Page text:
Discrimination, Bias & Western Utopia In LLM-Based Machine Translation

Yesterday we explored how LLM-based machine translation poses novel challenges to translation workflows, encoding a set of "Western values" that they apply to their translation tasks. Classical rules-based, SMT and NMT machine translation systems neutrally and transparently translated texts regardless of what they said. In contrast, the emergent world of LLM-based machine translation is infused with explicit "values" that it uses to decide whether or not to translate a given passage. If a news article conflicts with the LLM's encoded values it will simply refuse to translate it.

The Values-Based Refusals of LLMs are designed to reduce societal harms, but actually end up increasing them given that the topical areas which LLMs refuse to translate for tend to center on specific kinds of content. For example, news coverage of Islam and non-Western religions, indigenous peoples, LGBTQ+ and women's issues, coverage of discrimination, etc are all blocked by LLMs at vastly higher rates than other topics. Feed an LLM translation system a stream of daily news coverage and the generated output will typically reflect a Western utopia, with negative stories that undermine that image (documentation of discrimination, calls for greater rights for underrepresented groups, the existence of religions other than Christianity, etc) often quietly excluded for violating "corporate values." This means that when translating news coverage at scale, whole swaths of perspectives and lived experiences are simply wiped away as inconvenient.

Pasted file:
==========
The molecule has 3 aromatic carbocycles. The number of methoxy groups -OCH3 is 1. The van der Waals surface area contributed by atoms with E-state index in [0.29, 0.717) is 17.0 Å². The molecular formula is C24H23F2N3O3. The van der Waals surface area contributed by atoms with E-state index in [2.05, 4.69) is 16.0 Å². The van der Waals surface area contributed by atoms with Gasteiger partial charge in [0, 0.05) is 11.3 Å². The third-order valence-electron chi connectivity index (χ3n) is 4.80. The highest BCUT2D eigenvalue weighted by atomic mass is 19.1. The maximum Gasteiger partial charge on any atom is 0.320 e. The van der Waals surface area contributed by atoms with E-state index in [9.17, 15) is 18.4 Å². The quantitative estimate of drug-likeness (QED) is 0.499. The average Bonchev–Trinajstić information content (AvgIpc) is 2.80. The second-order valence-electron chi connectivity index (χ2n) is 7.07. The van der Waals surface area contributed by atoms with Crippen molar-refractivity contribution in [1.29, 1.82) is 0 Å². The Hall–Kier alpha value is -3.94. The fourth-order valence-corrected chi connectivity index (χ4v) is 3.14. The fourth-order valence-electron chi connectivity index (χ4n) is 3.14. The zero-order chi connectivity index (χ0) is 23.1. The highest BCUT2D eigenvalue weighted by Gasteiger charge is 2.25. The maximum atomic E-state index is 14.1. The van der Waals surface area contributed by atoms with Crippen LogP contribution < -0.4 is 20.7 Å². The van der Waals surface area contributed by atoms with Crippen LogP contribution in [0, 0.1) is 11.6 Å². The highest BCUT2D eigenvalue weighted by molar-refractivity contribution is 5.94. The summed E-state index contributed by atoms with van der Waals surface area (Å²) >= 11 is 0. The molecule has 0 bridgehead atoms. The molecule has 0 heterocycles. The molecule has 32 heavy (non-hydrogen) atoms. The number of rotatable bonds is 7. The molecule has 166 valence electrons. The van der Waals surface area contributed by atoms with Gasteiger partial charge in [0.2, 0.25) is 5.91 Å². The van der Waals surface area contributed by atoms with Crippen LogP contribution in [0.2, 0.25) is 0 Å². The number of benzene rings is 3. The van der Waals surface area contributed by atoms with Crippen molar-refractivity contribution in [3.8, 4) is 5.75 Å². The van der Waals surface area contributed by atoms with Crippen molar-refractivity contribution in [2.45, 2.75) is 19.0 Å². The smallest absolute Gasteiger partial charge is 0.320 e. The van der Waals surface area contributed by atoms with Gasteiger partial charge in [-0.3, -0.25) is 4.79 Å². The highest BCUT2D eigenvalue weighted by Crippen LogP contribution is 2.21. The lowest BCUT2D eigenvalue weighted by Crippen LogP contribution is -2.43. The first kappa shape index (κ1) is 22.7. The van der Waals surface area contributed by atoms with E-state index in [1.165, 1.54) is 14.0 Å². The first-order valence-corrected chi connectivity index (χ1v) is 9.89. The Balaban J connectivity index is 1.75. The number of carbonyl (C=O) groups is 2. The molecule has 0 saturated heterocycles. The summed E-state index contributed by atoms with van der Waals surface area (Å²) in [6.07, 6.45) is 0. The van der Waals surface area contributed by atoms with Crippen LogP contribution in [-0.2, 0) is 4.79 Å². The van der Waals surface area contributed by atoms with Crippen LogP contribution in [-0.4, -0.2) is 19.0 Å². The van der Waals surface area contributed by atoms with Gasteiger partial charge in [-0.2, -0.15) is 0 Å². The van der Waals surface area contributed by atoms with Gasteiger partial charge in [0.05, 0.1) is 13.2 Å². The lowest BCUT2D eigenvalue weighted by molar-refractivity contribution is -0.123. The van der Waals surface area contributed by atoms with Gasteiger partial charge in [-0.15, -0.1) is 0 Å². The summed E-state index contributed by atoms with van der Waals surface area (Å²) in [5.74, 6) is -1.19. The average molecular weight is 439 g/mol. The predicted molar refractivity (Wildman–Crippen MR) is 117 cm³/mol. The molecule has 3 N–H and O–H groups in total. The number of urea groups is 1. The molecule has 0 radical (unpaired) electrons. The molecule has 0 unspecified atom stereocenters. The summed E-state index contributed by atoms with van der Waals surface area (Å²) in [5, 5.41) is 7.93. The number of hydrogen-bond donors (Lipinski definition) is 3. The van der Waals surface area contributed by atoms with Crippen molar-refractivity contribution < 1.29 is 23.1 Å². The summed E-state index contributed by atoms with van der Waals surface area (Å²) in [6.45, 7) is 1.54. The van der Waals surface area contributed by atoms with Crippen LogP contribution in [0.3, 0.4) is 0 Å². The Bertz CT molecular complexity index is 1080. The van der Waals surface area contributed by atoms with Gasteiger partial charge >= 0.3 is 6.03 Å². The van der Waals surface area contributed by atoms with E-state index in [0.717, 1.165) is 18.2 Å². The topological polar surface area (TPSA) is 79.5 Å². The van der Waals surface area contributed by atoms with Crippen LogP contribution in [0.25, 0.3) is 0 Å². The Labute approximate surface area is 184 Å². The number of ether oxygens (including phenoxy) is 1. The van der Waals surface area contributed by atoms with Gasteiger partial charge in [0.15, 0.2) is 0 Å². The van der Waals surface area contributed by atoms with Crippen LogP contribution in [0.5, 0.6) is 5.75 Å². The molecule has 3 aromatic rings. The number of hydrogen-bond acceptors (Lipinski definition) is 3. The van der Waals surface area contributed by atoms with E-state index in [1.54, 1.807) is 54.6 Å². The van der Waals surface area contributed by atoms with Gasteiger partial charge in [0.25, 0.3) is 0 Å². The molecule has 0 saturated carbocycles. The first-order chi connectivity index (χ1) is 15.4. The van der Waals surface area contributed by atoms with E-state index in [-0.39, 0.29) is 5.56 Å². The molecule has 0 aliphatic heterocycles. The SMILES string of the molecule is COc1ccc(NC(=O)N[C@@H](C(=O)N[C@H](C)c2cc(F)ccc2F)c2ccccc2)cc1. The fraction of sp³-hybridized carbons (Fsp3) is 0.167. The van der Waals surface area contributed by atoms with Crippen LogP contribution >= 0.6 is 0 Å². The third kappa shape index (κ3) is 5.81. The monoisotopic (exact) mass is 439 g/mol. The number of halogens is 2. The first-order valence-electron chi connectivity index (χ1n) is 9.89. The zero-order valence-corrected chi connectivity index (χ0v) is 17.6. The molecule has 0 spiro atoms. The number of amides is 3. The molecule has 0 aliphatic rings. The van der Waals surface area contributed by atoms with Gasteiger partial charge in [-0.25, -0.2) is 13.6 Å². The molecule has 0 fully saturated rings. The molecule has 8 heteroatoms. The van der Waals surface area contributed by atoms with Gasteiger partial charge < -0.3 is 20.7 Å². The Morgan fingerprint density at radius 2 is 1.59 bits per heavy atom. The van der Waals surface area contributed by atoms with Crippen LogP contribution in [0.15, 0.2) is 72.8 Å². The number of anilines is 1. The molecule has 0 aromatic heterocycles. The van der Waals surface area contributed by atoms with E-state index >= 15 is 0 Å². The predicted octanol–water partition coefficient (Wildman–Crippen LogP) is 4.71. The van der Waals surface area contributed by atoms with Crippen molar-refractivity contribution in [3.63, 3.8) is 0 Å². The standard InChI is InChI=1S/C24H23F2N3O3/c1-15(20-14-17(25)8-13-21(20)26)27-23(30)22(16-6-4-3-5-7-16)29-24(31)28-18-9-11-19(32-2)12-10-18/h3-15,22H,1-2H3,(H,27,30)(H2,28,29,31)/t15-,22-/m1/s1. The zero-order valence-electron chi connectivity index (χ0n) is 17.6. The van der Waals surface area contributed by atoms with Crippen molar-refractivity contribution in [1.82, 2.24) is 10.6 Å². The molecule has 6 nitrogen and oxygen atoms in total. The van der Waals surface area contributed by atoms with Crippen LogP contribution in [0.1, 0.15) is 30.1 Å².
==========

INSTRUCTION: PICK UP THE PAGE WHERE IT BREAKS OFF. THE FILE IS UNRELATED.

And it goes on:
What will it mean for the future of society as the tools through which we see the world increasingly enforce "values" defined and enforced by private corporations?